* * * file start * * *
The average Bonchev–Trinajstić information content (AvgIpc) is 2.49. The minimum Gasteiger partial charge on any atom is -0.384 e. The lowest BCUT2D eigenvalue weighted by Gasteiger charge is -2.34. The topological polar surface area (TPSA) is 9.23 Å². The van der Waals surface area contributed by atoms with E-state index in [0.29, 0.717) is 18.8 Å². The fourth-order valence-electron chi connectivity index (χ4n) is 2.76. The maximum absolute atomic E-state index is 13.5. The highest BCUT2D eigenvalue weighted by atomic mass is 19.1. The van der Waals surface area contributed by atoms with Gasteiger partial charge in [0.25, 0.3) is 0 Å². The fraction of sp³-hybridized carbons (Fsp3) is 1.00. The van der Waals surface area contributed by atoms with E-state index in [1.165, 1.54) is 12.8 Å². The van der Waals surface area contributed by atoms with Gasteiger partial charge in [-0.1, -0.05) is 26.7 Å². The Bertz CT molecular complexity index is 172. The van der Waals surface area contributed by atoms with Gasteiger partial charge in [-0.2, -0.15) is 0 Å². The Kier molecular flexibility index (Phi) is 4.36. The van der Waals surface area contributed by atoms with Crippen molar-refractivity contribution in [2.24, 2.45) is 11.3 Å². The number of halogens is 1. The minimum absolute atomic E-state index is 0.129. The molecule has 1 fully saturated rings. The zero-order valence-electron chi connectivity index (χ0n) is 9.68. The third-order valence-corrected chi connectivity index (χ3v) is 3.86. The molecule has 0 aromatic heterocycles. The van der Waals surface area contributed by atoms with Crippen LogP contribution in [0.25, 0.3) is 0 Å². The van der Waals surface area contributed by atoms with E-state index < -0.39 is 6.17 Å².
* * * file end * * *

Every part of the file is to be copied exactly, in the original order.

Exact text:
The average Bonchev–Trinajstić information content (AvgIpc) is 2.49. The minimum Gasteiger partial charge on any atom is -0.384 e. The lowest BCUT2D eigenvalue weighted by Gasteiger charge is -2.34. The topological polar surface area (TPSA) is 9.23 Å². The van der Waals surface area contributed by atoms with E-state index in [0.29, 0.717) is 18.8 Å². The fourth-order valence-electron chi connectivity index (χ4n) is 2.76. The maximum absolute atomic E-state index is 13.5. The highest BCUT2D eigenvalue weighted by atomic mass is 19.1. The van der Waals surface area contributed by atoms with Gasteiger partial charge in [0.25, 0.3) is 0 Å². The fraction of sp³-hybridized carbons (Fsp3) is 1.00. The van der Waals surface area contributed by atoms with E-state index in [1.165, 1.54) is 12.8 Å². The van der Waals surface area contributed by atoms with Gasteiger partial charge in [-0.1, -0.05) is 26.7 Å². The Bertz CT molecular complexity index is 172. The van der Waals surface area contributed by atoms with Gasteiger partial charge in [-0.2, -0.15) is 0 Å². The Kier molecular flexibility index (Phi) is 4.36. The van der Waals surface area contributed by atoms with Crippen molar-refractivity contribution in [2.24, 2.45) is 11.3 Å². The number of halogens is 1. The minimum absolute atomic E-state index is 0.129. The molecule has 1 fully saturated rings. The zero-order valence-electron chi connectivity index (χ0n) is 9.68. The third-order valence-corrected chi connectivity index (χ3v) is 3.86. The molecule has 0 aromatic heterocycles. The van der Waals surface area contributed by atoms with Crippen LogP contribution in [0.25, 0.3) is 0 Å². The van der Waals surface area contributed by atoms with E-state index < -0.39 is 6.17 Å².